What started the shame spiral was a very, VERY harmless comment made by a very kind person who had no idea that I'm a wreck. He made a comment about another person's girlfriend and that he would need to stay away from her because she's hot. What happens in my head - "Clearly, I'm not hot," I say. I know. I know. Normally, I don't care, but for some reason, I was in that place. I've never thought of myself as particularly "hot" and really never aspired to be so. Just had a moment. Turns out, he thinks I'm totally hot. Well played, sir.
In general, I do not respond well to hearing about my shortcomings. I'm so acutely aware of them that when someone else tells me that my flaws are showing I want to curl up and die. Case in point, I had a little family drama this weekend. Apparently, I wasn't as well behaved as I'd hoped over Thanksgiving and I heard about it from the parents. Some of what they said was fair, but some was completely unfounded and I was pretty furious. I had a good talk with my brother and then later with my mom, and we got things ironed out, but I was pretty much a wreck. I cried all morning on Monday, resulting in a very puffy afternoon.
Also just preached a sermon on inner peace and the importance of being anchored at the center. Yes - that was me. I don't know why they let me get up there and say that stuff.
Sunday, November 11, 2007
Thanksgiving is my favorite holiday. I've only not been home at Thanksgiving one time and it was awful. I love it because of the food, more specifically, because I get to cook most of the food. Dad is a complete traditionalist when it comes to the turkey, the dressing, the mashed potatoes and the cranberry fluff. We have the recipes for the dressing and the fluff in Granny's handwriting that my mom keeps in a special place in the recipe drawer.
I also have The Fork. It's a fork that for some reason I associate with cooking with Granny. I don't really know where it came from. It's ginormous and it has notches on the sides just below the tines. I can't make Thanksgiving food without it. Mom has tried to substitute another large fork, but it's not The Fork. Someday I'll pass it on to Chloe.
One of our family traditions is that we do our Thanksgiving dinner on Friday. It started when Todd got married and we needed to figure out a time share with them. Lisa's family is bigger than ours, so they have more people to work around. I really love it and it's become way more normal to me than having it on Thursday. Here's why we do our dinner on Friday:
1. As I said, Todd can go to his in-laws
2. Most everyone works through Wednesday, so it's tough to pull off a big dinner in that amount of time. This way, we can do some cooking on Thursday and some on Friday and not be rushed
3. The stores are open, so if we need something we can go get it
4. We can invite other people, because they've already done their dinner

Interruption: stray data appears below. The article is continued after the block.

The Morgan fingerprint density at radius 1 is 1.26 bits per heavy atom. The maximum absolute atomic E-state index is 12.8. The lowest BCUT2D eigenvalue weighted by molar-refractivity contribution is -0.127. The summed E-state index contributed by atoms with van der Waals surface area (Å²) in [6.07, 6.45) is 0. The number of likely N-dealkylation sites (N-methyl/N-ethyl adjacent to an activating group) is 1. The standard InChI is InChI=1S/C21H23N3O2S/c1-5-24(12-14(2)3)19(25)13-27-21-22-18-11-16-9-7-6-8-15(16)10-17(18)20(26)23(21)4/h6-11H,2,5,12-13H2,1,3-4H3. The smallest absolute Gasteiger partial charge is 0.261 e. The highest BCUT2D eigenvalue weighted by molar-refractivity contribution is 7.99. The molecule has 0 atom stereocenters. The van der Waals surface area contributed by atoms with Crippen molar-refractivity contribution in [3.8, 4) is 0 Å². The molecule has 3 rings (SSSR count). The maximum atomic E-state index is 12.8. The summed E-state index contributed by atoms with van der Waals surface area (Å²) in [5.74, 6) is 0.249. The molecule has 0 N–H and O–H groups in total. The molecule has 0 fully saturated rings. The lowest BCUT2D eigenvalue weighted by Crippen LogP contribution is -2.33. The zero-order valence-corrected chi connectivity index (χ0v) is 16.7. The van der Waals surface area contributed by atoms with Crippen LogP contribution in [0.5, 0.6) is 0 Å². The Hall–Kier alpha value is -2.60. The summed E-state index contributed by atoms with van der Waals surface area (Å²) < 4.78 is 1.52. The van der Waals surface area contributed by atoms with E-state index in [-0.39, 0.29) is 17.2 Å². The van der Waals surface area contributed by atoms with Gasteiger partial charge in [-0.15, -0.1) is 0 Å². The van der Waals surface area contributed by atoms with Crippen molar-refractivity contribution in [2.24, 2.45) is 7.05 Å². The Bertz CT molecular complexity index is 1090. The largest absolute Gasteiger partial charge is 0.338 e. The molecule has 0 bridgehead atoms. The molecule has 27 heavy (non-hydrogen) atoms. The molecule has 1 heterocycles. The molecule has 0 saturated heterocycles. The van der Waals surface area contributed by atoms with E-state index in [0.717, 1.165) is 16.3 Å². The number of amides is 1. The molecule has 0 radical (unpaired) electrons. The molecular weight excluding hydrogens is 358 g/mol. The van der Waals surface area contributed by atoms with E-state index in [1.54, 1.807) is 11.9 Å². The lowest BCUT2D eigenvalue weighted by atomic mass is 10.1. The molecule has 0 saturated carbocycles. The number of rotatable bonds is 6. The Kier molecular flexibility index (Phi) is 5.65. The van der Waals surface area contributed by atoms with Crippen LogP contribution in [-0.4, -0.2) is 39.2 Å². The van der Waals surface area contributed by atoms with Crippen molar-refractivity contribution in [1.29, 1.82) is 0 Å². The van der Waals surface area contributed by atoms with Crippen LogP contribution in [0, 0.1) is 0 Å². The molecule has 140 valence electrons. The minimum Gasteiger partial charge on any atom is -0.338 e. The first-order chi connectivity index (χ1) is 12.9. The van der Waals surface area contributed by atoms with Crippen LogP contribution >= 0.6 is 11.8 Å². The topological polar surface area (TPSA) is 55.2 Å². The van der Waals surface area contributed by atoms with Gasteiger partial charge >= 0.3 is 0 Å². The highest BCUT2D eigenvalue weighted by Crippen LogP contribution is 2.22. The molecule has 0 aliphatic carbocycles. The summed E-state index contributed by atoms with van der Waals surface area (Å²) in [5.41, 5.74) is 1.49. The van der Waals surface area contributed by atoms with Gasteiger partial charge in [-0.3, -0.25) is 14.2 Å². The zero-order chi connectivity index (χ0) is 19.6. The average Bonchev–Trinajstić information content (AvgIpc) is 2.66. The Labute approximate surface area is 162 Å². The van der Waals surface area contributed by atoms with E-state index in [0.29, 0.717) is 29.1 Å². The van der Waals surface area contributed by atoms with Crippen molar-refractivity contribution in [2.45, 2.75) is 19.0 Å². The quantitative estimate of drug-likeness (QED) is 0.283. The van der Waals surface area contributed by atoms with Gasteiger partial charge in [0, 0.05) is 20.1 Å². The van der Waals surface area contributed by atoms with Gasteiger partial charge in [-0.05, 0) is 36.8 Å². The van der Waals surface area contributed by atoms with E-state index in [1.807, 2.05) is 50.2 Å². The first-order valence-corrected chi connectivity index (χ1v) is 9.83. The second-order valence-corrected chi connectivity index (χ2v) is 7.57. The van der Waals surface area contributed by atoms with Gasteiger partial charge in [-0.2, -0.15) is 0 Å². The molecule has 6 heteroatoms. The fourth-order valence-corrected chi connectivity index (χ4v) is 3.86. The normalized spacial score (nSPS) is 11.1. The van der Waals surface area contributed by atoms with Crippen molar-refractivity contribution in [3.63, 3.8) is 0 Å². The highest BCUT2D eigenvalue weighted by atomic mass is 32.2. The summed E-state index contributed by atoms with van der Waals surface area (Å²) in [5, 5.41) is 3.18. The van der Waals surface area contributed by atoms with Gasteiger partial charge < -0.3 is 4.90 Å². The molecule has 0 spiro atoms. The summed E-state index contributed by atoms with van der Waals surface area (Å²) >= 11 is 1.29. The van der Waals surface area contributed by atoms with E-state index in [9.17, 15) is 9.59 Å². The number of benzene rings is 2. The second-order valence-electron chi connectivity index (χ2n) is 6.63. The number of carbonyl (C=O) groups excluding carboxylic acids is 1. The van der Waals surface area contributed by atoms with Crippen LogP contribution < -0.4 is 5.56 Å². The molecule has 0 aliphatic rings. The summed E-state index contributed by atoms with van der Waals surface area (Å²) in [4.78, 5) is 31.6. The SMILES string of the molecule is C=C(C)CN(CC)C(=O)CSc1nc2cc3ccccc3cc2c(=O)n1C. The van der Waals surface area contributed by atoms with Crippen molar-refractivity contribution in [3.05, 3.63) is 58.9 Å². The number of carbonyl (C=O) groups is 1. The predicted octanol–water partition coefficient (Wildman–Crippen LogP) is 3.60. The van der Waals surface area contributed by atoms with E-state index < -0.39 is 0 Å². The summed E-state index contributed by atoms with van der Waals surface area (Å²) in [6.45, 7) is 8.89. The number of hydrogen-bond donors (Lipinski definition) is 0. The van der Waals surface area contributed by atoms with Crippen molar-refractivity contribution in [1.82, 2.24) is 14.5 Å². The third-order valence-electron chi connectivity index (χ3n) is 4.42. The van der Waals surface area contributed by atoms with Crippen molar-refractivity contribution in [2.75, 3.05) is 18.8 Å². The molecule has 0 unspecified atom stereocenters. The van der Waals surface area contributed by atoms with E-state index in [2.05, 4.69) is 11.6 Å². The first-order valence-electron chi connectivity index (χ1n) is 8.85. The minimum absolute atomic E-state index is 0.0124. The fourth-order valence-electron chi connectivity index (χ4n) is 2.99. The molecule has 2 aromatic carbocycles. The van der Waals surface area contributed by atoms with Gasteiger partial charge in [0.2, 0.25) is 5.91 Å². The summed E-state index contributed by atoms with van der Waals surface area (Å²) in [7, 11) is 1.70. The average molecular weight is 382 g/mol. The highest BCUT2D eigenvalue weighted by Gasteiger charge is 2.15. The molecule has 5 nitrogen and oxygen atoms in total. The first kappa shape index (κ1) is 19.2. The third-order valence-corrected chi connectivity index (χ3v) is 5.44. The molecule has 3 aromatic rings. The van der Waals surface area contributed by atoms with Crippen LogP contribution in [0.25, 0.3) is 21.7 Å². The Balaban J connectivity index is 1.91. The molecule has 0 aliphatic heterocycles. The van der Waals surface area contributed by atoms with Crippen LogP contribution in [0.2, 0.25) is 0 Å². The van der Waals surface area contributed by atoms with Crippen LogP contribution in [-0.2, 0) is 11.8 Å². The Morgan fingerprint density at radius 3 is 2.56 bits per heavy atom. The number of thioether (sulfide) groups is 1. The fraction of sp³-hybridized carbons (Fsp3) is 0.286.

5. I can watch the Cowboys play on Thursday without interruption
The great thing is that we can even still go shopping on Black Friday, but we do it in the evening when everyone else has gone home. It's a win-win.
Another family tradition is pictured above - the littlest one crumbles the cornbread. I love how Chloe is sitting up on the kitchen counter and tucked under the cabinet. Alas, she will be too big this year to do that, but she is still going to be crumbling the cornbread. Next year Ian will be able to join her.
Wednesday, November 07, 2007
Are they gone?
There's a website for our lady parts. Who knew? I clicked on this link on my gmail, because, well, I had to click on this link, and apparently we cannot be left with out uterus(i?) unsupervised. There is a website called MyMonthlyCycles.com that keeps track of everything from our, well, cycles, to our doctor's appointments and self breast exams. Couldn't we just put it in Outlook and synch it with our PDAs?
It's also possible that I find this curious because inside, I am a 13-year-old boy. To wit - there is an elevator in our building that is crying out for a remote-controlled whoopie cushion and it seems that I am the only one that can hear it.
Sunday, November 04, 2007
1. I can only eat snack foods (i.e., peanuts, crackers, cookies, m & m's, etc.) in even numbers. However, this rule does not apply to chips, except Pringles.
2. I read magazines from front to back, but I read newspapers and peruse catalogs from back to front. Interesting side note: I found out only a couple of years ago that my dad does the exact same thing.
3. When reading a novel, I read about 1/3 of the way through and then I read the end. The interesting thing for me is how they get from where I am to where they end up.
4. I love fried chicken gizzards.
5. My family celebrates Thanksgiving on Friday. It's so we can have other people over, my brother can go to his in-laws, we have an extra day to prep, and I can watch the Cowboys play.
6. My pajamas have to match, and I can only wear them one night and then I have to wash them.